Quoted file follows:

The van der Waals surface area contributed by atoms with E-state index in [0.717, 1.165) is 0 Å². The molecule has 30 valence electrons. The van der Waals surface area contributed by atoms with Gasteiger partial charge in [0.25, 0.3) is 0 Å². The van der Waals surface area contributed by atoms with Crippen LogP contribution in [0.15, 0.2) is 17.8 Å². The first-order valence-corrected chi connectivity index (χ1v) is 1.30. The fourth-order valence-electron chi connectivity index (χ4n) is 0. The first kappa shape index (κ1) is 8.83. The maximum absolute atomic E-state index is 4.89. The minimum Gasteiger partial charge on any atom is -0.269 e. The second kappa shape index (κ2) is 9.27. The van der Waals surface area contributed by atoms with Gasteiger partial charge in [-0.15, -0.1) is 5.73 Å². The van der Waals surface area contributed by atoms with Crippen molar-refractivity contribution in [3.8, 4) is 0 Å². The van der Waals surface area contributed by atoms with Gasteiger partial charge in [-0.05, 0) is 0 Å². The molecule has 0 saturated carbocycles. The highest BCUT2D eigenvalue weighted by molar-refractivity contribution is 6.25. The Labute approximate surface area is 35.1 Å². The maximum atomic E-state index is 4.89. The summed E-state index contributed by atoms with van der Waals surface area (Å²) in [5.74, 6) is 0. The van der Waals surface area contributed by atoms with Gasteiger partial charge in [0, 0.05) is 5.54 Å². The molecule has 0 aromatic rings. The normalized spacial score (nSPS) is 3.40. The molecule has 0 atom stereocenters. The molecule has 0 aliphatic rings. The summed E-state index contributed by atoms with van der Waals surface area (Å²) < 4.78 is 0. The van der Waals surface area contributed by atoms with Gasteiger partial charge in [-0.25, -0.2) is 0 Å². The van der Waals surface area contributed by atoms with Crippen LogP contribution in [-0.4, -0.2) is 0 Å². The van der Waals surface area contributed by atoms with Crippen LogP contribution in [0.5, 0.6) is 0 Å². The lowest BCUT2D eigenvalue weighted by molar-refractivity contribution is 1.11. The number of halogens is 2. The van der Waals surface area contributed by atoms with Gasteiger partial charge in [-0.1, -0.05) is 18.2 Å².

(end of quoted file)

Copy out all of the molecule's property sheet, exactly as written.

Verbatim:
The van der Waals surface area contributed by atoms with E-state index in [0.717, 1.165) is 0 Å². The molecule has 30 valence electrons. The van der Waals surface area contributed by atoms with Gasteiger partial charge in [0.25, 0.3) is 0 Å². The van der Waals surface area contributed by atoms with Crippen LogP contribution in [0.15, 0.2) is 17.8 Å². The first-order valence-corrected chi connectivity index (χ1v) is 1.30. The fourth-order valence-electron chi connectivity index (χ4n) is 0. The first kappa shape index (κ1) is 8.83. The maximum absolute atomic E-state index is 4.89. The minimum Gasteiger partial charge on any atom is -0.269 e. The second kappa shape index (κ2) is 9.27. The van der Waals surface area contributed by atoms with Gasteiger partial charge in [-0.15, -0.1) is 5.73 Å². The van der Waals surface area contributed by atoms with Crippen molar-refractivity contribution in [3.8, 4) is 0 Å². The van der Waals surface area contributed by atoms with Gasteiger partial charge in [-0.05, 0) is 0 Å². The molecule has 0 saturated carbocycles. The highest BCUT2D eigenvalue weighted by molar-refractivity contribution is 6.25. The Labute approximate surface area is 35.1 Å². The maximum atomic E-state index is 4.89. The summed E-state index contributed by atoms with van der Waals surface area (Å²) in [5.74, 6) is 0. The van der Waals surface area contributed by atoms with Gasteiger partial charge in [0, 0.05) is 5.54 Å². The molecule has 0 aromatic rings. The normalized spacial score (nSPS) is 3.40. The molecule has 0 atom stereocenters. The molecule has 0 aliphatic rings. The summed E-state index contributed by atoms with van der Waals surface area (Å²) < 4.78 is 0. The van der Waals surface area contributed by atoms with Gasteiger partial charge in [-0.25, -0.2) is 0 Å². The van der Waals surface area contributed by atoms with Crippen LogP contribution in [-0.4, -0.2) is 0 Å². The van der Waals surface area contributed by atoms with Crippen LogP contribution in [0.5, 0.6) is 0 Å². The lowest BCUT2D eigenvalue weighted by molar-refractivity contribution is 1.11. The number of halogens is 2. The van der Waals surface area contributed by atoms with Gasteiger partial charge in [-0.1, -0.05) is 18.2 Å².